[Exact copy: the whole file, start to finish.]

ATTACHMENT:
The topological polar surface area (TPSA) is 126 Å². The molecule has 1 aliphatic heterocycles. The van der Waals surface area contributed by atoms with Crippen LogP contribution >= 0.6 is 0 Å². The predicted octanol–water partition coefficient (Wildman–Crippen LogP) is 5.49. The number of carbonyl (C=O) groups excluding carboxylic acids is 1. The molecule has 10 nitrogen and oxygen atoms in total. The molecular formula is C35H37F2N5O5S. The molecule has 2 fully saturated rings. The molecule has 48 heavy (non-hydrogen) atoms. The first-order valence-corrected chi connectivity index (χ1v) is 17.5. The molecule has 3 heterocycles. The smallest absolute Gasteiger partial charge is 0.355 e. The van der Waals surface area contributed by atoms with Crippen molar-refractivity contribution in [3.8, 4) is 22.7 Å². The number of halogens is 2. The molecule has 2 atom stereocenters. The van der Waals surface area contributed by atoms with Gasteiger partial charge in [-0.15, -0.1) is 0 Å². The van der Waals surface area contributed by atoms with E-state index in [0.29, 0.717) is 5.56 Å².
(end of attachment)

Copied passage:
The topological polar surface area (TPSA) is 126 Å². The molecule has 1 aliphatic heterocycles. The van der Waals surface area contributed by atoms with Crippen LogP contribution >= 0.6 is 0 Å². The predicted octanol–water partition coefficient (Wildman–Crippen LogP) is 5.49. The number of carbonyl (C=O) groups excluding carboxylic acids is 1. The molecule has 10 nitrogen and oxygen atoms in total. The molecular formula is C35H37F2N5O5S. The molecule has 2 fully saturated rings. The molecule has 48 heavy (non-hydrogen) atoms. The first-order valence-corrected chi connectivity index (χ1v) is 17.5. The molecule has 3 heterocycles. The smallest absolute Gasteiger partial charge is 0.355 e. The van der Waals surface area contributed by atoms with Crippen molar-refractivity contribution in [3.8, 4) is 22.7 Å². The number of halogens is 2. The molecule has 2 atom stereocenters. The van der Waals surface area contributed by atoms with Gasteiger partial charge in [-0.15, -0.1) is 0 Å². The van der Waals surface area contributed by atoms with E-state index in [0.29, 0.717) is 5.56 Å².